One way or another their duplicity will be exposed when the players are given a corrupted capstone – supplied though a series of middlemen by the Alliance. Rather than protecting an area of the cemetery this will make it a haven for evil and act as an  beacon immediately summoning all monsters in the vicinity. It will also weaken the entire enchantment, opening previously protected areas of the cemetery to re-infestation. The corrupted Council members will be just as appalled by this as the loyal members – some will immediately confess, while some will flee. Chasing down and recovering these fugitives could prove an interesting side quest.

As well as corrupting the Council, the force will hire several teams of adventurers to take on the players directly with ambushes and attacks. While most of these will be made up of lowlifes and mercenaries, at least one party will be virtuous heroes who have been conned into thinking the players are the enemy. This group could prove a valuable ally if the players can sort out the confusion, but will be responsible for destroying several activated pillars (requiring them to be re-activated with new capstones) before any resolution can be bought about.

The Wildcard: There is one wildcard in the players’ quest, and his name is Marcus. Marcus is an ancient and powerful vampire who has occupied a neglected and swampy corner of the cemetery for upwards of 300 years. Unlike most of his kind, Marcus is a recluse who avoids other beings – even to feed – and simply wants to be left alone. His alignment is Lawful Neutral and he has developed a deep knowledge of magic, even though his undead state affects his ability to use it.

Marcus’s quiet existence was disrupted by the arrival of the Alliance. They were surprised to find a Vampire already occupying their chosen home, but quickly altered their plans to offer him a part. He completely rejected their entreaties and told them to leave. This lead to a number of attempts by the Alliance to drive Marcus out, all of which he completely repelled. The two sides have now settled into a state of resolutely ignoring each other, although both would be extremely happy if the other were to vanish.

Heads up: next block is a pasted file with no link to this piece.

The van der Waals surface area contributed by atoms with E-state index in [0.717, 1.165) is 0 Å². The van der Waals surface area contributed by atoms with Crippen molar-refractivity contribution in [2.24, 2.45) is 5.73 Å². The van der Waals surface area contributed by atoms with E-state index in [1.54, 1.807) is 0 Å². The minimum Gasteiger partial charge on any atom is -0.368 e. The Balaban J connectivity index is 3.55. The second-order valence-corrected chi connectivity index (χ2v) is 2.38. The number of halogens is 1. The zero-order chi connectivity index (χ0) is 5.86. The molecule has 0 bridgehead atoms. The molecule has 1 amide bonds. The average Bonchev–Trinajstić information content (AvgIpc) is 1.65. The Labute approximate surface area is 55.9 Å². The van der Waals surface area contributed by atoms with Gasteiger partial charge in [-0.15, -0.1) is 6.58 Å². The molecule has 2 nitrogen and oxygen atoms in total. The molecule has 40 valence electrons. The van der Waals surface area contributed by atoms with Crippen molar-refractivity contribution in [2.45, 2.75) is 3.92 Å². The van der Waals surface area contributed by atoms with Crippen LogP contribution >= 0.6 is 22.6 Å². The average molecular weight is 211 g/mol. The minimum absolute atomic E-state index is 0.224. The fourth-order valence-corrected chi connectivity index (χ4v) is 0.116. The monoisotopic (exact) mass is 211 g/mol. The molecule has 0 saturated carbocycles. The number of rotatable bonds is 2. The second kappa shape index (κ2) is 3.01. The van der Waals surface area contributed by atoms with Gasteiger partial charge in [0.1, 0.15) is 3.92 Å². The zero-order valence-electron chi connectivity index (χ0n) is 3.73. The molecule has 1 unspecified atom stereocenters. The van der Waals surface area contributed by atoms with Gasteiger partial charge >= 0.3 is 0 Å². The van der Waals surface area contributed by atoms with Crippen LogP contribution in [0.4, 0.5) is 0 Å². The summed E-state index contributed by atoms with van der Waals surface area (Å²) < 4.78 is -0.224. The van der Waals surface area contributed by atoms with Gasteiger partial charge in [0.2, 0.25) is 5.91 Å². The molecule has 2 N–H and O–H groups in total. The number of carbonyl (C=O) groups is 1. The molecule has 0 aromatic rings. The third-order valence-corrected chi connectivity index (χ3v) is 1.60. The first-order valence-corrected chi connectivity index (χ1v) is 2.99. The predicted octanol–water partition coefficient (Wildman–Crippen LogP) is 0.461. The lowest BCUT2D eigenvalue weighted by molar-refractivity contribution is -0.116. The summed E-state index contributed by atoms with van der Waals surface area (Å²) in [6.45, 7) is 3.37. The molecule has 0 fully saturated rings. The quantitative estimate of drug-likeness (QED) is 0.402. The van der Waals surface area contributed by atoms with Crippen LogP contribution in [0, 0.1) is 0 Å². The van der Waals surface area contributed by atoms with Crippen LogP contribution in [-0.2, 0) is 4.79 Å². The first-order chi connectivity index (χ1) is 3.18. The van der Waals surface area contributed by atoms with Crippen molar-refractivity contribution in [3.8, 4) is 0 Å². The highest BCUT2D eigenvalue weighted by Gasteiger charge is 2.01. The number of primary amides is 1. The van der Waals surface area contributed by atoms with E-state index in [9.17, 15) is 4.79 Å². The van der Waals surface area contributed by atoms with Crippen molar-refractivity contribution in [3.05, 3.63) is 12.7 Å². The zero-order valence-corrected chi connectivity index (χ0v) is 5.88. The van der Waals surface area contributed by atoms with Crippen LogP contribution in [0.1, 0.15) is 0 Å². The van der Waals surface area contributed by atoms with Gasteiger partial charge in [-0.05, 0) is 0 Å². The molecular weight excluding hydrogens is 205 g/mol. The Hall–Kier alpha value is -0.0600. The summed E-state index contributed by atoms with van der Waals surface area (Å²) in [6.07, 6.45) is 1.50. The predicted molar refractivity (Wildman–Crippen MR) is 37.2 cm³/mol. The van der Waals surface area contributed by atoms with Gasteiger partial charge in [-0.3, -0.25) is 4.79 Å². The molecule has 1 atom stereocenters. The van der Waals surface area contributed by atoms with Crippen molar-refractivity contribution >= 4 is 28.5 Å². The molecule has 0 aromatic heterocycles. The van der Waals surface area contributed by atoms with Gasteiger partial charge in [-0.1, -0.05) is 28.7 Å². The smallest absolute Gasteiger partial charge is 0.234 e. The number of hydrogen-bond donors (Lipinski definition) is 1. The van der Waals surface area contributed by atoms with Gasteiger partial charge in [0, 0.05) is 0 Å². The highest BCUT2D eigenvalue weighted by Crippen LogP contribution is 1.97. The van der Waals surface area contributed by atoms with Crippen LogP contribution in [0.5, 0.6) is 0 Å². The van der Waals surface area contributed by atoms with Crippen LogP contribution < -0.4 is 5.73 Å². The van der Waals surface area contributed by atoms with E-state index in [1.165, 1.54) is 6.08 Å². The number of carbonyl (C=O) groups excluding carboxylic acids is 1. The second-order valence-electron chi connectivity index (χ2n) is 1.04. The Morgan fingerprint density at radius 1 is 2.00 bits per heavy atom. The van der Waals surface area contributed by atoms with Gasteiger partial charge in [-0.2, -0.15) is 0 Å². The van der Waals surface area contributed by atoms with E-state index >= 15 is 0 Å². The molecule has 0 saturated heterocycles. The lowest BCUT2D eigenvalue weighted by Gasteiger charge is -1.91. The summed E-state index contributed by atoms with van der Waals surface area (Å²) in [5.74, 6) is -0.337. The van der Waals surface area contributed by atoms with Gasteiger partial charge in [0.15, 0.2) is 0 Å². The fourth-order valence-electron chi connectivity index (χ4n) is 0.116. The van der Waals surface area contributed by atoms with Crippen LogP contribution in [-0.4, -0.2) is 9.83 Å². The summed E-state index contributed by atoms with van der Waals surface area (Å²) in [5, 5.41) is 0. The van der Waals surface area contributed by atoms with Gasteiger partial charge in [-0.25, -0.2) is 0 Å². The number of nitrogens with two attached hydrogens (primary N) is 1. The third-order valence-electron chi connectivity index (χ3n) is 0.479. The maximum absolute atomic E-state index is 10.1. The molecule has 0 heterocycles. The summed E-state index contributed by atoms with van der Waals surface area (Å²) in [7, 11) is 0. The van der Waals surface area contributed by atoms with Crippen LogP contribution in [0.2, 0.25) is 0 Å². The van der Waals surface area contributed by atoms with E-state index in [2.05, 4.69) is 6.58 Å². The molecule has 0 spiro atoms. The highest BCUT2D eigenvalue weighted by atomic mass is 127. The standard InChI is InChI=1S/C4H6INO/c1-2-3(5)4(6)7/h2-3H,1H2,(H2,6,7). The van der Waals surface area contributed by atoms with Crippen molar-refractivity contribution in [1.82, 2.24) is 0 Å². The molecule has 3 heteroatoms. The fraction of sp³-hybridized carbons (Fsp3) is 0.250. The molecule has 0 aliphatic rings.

One of the pillars is planned to be located right in the middle of Marcus’s territory. While he is not evil, the presence of such a powerful enchantment would require him to abandon his home and start over elsewhere, something he is reluctant to do, to say the least. As such he will sabotage the pillar as soon as it is set up, resulting in the capstone crumbling to dust as soon as it is placed. He will do his formidable best to frustrate any further attempts to extend the enchantment to his corner of Necropolis, all while attempting to conceal his presence as he has done for the previous three centuries.

Despite this, a confrontation with the players is inevitable. They have several options. Killing him is possible, but difficult. Driving him away by other means may also work, but will gain them a powerful enemy. Striking a deal with Marcus is the best option, although it will be difficult to gain his trust.

The best way to gain Marcus as an ally is to agree to conspire to place a modified capstone on the pillar. If a capstone is supplied to him he will be able to modify the enchantments so that it appears to function, but does nothing. This will not seriously impact on the overall enchantment and will allow him to continue his solitary existence.

Once this is done Marcus will lend the players substantial assistance in their fight against the Alliance. His catacomb – while somewhat unpleasant – is a safe refuge from the creatures inhabiting the cemetery, and he has some rudimentary healing skills. He will also be a valuable ally in any final confrontation with the Alliance, being skilled in both combat, and basic spellcasting.

So that’s it for Part III. Part IV will contain an overall summing up of the campaign and a conclusion.